were the real heroes and sheroes of the hurricane relief

effort: the working class of New Orleans. The maintenance

workers who used a fork lift to carry the sick and

disabled. The engineers, who rigged, nurtured and kept the

generators running. The electricians who improvised thick

extension cords stretching over blocks to share the little

electricity we had in order to free cars stuck on rooftop

parking lots. Nurses who took over for mechanical

ventilators and spent many hours on end manually forcing

air into the lungs of unconscious patients to keep them

alive. Doormen who rescued folks stuck in elevators.

Refinery workers who broke into boat yards, “stealing”

boats to rescue their neighbors clinging to their roofs in

flood waters. Mechanics who helped hot-wire any car that

could be found to ferry people out of the City. And the

food service workers who scoured the commercial kitchens

improvising communal meals for hundreds of those stranded.

Most of these workers had lost their homes, and had not

heard from members of their families, yet they stayed and

provided the only infrastructure for the 20% of New

Orleans that was not under water.

On Day 2, there were approximately 500 of us left in the

hotels in the French Quarter. We were a mix of foreign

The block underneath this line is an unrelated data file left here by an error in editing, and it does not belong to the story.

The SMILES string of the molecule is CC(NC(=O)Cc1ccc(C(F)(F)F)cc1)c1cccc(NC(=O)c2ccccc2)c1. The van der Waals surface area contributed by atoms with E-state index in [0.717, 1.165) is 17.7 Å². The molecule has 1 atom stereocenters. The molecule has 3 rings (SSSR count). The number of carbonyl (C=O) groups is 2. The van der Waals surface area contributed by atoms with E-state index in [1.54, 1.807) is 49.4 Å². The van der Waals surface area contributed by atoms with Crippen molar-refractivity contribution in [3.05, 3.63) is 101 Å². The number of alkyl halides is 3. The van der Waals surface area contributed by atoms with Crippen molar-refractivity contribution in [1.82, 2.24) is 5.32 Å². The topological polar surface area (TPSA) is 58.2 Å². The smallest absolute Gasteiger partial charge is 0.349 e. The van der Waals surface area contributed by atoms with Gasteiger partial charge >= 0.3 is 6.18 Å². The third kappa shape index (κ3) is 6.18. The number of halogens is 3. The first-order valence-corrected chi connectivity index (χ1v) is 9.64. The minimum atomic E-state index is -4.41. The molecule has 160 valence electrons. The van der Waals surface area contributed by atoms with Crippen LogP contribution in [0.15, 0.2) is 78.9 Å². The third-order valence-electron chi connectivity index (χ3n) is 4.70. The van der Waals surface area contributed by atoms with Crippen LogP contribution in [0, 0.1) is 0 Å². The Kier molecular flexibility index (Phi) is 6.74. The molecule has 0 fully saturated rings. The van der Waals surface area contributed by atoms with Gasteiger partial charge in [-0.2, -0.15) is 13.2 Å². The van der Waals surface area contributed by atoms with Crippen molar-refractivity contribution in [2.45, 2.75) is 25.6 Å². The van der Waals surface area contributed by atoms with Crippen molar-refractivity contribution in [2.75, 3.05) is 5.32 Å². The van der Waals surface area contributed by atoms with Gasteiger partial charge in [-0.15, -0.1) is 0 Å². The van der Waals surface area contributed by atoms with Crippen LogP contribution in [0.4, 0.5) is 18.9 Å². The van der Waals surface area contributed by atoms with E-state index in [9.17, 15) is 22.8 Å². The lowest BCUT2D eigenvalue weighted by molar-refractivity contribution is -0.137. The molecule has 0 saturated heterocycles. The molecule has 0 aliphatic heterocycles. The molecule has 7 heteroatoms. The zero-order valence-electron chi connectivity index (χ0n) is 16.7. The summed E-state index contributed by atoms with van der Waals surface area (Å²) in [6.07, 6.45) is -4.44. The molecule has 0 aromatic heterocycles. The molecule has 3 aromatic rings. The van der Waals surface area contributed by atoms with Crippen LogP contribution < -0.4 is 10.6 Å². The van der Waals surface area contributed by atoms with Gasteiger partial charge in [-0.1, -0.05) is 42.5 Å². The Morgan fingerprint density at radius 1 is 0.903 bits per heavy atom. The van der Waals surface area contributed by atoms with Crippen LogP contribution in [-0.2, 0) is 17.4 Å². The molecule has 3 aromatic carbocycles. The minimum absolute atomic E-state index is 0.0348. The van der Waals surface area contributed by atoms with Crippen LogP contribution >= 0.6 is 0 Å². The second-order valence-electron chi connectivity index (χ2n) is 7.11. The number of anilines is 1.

tourists, conference attendees like ourselves, and locals

who had checked into hotels for safety and shelter from

Katrina. Some of us had cell phone contact with family and

friends outside of New Orleans. We were repeatedly told

that all sorts of resources including the National Guard

and scores of buses were pouring in to the City. The buses

and the other resources must have been invisible because

none of us had seen them.

We decided we had to save ourselves. So we poured our

money and came up with $25,000 to have ten buses come and

take us out of the City. Those who did not have the

requisite $45.00 for a ticket were subsidized by those who

did have extra money. We waited for 48 hours for the

buses, spending the last 12 hours standing outside,

sharing the limited water, food, and clothes we had. We

created a priority boarding area for the sick, elderly and

new born babies. We waited late into the night for

the “imminent” arrival of the buses. The buses never

arrived. We later learned that the minute the arrived to

the City limits, they were commandeered by the military.

By day 4 our hotels had run out of fuel and water.

Sanitation was dangerously abysmal. As the desperation and

despair increased, street crime as well as water levels

began to rise. The hotels turned us out and locked their

doors, telling us that the “officials” told us to report

to the convention center to wait for more buses. As we

entered the center of the City, we finally encountered the

National Guard.

The Guards told us we would not be allowed into the

Superdome as the City’s primary shelter had been descended

into a humanitarian and health hellhole. The guards

further told us that the City’s only other shelter, the

Convention Center, was also descending into chaos and

squalor and that the police were not allowing anyone else